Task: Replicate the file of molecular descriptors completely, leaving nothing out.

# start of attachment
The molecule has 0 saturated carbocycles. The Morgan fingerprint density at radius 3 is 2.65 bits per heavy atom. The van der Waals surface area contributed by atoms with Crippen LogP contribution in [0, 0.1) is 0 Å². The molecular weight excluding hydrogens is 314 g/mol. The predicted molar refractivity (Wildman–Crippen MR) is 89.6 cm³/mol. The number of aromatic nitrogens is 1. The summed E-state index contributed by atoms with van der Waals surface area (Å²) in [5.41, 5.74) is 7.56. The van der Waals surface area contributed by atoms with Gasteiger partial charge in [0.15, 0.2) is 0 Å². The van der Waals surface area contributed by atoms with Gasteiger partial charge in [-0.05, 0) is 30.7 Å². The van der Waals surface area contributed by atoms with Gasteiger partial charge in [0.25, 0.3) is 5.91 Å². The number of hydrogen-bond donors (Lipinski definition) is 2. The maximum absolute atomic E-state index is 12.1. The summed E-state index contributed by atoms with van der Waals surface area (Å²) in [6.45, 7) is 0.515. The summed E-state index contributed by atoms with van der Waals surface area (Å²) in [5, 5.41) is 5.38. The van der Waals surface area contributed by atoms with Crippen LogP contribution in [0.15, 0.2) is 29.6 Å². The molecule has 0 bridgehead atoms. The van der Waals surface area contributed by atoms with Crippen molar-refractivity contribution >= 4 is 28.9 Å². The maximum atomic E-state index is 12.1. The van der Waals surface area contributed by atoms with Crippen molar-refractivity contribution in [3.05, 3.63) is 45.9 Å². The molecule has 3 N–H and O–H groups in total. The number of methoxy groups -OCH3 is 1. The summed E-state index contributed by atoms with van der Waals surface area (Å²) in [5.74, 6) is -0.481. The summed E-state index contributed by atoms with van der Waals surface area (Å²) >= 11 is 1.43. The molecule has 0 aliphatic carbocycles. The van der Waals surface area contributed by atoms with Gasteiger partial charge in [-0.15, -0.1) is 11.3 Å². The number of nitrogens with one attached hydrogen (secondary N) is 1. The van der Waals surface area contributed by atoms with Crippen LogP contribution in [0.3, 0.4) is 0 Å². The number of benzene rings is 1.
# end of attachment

The molecule has 0 saturated carbocycles. The Morgan fingerprint density at radius 3 is 2.65 bits per heavy atom. The van der Waals surface area contributed by atoms with Crippen LogP contribution in [0, 0.1) is 0 Å². The molecular weight excluding hydrogens is 314 g/mol. The predicted molar refractivity (Wildman–Crippen MR) is 89.6 cm³/mol. The number of aromatic nitrogens is 1. The summed E-state index contributed by atoms with van der Waals surface area (Å²) in [5.41, 5.74) is 7.56. The van der Waals surface area contributed by atoms with Gasteiger partial charge in [0.15, 0.2) is 0 Å². The van der Waals surface area contributed by atoms with Gasteiger partial charge in [-0.05, 0) is 30.7 Å². The van der Waals surface area contributed by atoms with Gasteiger partial charge in [0.25, 0.3) is 5.91 Å². The number of hydrogen-bond donors (Lipinski definition) is 2. The maximum absolute atomic E-state index is 12.1. The summed E-state index contributed by atoms with van der Waals surface area (Å²) in [6.45, 7) is 0.515. The summed E-state index contributed by atoms with van der Waals surface area (Å²) in [5, 5.41) is 5.38. The van der Waals surface area contributed by atoms with Crippen LogP contribution in [0.15, 0.2) is 29.6 Å². The molecule has 0 bridgehead atoms. The van der Waals surface area contributed by atoms with Crippen molar-refractivity contribution >= 4 is 28.9 Å². The maximum atomic E-state index is 12.1. The van der Waals surface area contributed by atoms with Crippen molar-refractivity contribution in [3.05, 3.63) is 45.9 Å². The molecule has 3 N–H and O–H groups in total. The number of methoxy groups -OCH3 is 1. The summed E-state index contributed by atoms with van der Waals surface area (Å²) in [5.74, 6) is -0.481. The summed E-state index contributed by atoms with van der Waals surface area (Å²) >= 11 is 1.43. The molecule has 0 aliphatic carbocycles. The van der Waals surface area contributed by atoms with Gasteiger partial charge in [-0.15, -0.1) is 11.3 Å². The number of nitrogens with one attached hydrogen (secondary N) is 1. The van der Waals surface area contributed by atoms with Crippen LogP contribution in [0.3, 0.4) is 0 Å². The number of benzene rings is 1.